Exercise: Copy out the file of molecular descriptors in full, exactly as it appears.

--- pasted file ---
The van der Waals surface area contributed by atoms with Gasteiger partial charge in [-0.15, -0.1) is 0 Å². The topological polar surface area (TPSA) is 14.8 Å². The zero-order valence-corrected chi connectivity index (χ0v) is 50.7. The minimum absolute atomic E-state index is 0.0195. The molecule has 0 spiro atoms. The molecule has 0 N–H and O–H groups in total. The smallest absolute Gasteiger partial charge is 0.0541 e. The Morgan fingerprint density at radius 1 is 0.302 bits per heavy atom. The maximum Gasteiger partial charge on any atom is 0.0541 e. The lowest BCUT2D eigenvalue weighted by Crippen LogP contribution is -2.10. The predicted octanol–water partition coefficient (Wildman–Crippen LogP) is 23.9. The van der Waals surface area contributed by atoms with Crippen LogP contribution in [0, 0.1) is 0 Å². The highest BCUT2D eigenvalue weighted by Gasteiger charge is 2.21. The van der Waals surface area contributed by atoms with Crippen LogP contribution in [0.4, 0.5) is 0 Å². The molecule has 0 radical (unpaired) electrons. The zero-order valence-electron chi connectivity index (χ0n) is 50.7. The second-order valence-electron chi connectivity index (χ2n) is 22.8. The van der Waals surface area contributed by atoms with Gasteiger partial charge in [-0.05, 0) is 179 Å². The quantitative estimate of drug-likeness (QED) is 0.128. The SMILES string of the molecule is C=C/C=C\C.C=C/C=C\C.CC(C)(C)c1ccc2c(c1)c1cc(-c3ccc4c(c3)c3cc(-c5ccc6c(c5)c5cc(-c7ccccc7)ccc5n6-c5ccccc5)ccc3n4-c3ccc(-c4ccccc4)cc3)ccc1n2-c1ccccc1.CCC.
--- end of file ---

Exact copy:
The van der Waals surface area contributed by atoms with Gasteiger partial charge in [-0.15, -0.1) is 0 Å². The topological polar surface area (TPSA) is 14.8 Å². The zero-order valence-corrected chi connectivity index (χ0v) is 50.7. The minimum absolute atomic E-state index is 0.0195. The molecule has 0 spiro atoms. The molecule has 0 N–H and O–H groups in total. The smallest absolute Gasteiger partial charge is 0.0541 e. The Morgan fingerprint density at radius 1 is 0.302 bits per heavy atom. The maximum Gasteiger partial charge on any atom is 0.0541 e. The lowest BCUT2D eigenvalue weighted by Crippen LogP contribution is -2.10. The predicted octanol–water partition coefficient (Wildman–Crippen LogP) is 23.9. The van der Waals surface area contributed by atoms with Crippen LogP contribution in [0, 0.1) is 0 Å². The highest BCUT2D eigenvalue weighted by Gasteiger charge is 2.21. The van der Waals surface area contributed by atoms with Crippen LogP contribution in [0.4, 0.5) is 0 Å². The molecule has 0 radical (unpaired) electrons. The zero-order valence-electron chi connectivity index (χ0n) is 50.7. The second-order valence-electron chi connectivity index (χ2n) is 22.8. The van der Waals surface area contributed by atoms with Gasteiger partial charge in [-0.05, 0) is 179 Å². The quantitative estimate of drug-likeness (QED) is 0.128. The SMILES string of the molecule is C=C/C=C\C.C=C/C=C\C.CC(C)(C)c1ccc2c(c1)c1cc(-c3ccc4c(c3)c3cc(-c5ccc6c(c5)c5cc(-c7ccccc7)ccc5n6-c5ccccc5)ccc3n4-c3ccc(-c4ccccc4)cc3)ccc1n2-c1ccccc1.CCC.